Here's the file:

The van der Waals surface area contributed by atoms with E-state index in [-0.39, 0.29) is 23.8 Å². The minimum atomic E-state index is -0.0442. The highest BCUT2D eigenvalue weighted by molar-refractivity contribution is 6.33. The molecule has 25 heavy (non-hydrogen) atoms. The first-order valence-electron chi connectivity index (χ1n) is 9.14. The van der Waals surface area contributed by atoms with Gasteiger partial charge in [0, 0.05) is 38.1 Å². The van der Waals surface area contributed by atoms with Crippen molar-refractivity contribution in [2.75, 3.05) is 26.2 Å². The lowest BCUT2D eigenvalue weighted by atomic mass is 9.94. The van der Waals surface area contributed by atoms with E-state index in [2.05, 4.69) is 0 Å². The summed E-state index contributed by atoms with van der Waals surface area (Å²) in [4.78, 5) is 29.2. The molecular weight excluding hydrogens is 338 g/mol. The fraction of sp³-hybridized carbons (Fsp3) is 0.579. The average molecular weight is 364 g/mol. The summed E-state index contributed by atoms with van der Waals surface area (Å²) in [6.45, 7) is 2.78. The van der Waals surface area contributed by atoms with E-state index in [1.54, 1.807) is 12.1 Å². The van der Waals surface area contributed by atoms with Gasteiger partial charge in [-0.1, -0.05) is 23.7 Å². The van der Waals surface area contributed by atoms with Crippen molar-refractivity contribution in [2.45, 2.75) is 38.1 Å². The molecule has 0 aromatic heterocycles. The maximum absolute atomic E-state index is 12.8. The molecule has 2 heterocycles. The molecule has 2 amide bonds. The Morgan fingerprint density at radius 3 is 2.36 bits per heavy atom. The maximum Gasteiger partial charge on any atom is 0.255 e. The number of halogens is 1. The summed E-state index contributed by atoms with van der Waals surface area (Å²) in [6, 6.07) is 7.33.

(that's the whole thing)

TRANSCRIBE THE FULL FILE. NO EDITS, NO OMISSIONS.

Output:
The van der Waals surface area contributed by atoms with E-state index in [-0.39, 0.29) is 23.8 Å². The minimum atomic E-state index is -0.0442. The highest BCUT2D eigenvalue weighted by molar-refractivity contribution is 6.33. The molecule has 25 heavy (non-hydrogen) atoms. The first-order valence-electron chi connectivity index (χ1n) is 9.14. The van der Waals surface area contributed by atoms with Gasteiger partial charge in [0, 0.05) is 38.1 Å². The van der Waals surface area contributed by atoms with Crippen molar-refractivity contribution in [2.75, 3.05) is 26.2 Å². The lowest BCUT2D eigenvalue weighted by atomic mass is 9.94. The van der Waals surface area contributed by atoms with E-state index in [2.05, 4.69) is 0 Å². The summed E-state index contributed by atoms with van der Waals surface area (Å²) in [4.78, 5) is 29.2. The molecular weight excluding hydrogens is 338 g/mol. The fraction of sp³-hybridized carbons (Fsp3) is 0.579. The average molecular weight is 364 g/mol. The summed E-state index contributed by atoms with van der Waals surface area (Å²) in [6.45, 7) is 2.78. The van der Waals surface area contributed by atoms with E-state index in [1.54, 1.807) is 12.1 Å². The van der Waals surface area contributed by atoms with Gasteiger partial charge in [-0.1, -0.05) is 23.7 Å². The van der Waals surface area contributed by atoms with Crippen molar-refractivity contribution in [2.45, 2.75) is 38.1 Å². The molecule has 0 aromatic heterocycles. The maximum absolute atomic E-state index is 12.8. The molecule has 2 heterocycles. The molecule has 2 amide bonds. The Morgan fingerprint density at radius 3 is 2.36 bits per heavy atom. The maximum Gasteiger partial charge on any atom is 0.255 e. The number of halogens is 1. The summed E-state index contributed by atoms with van der Waals surface area (Å²) in [6, 6.07) is 7.33.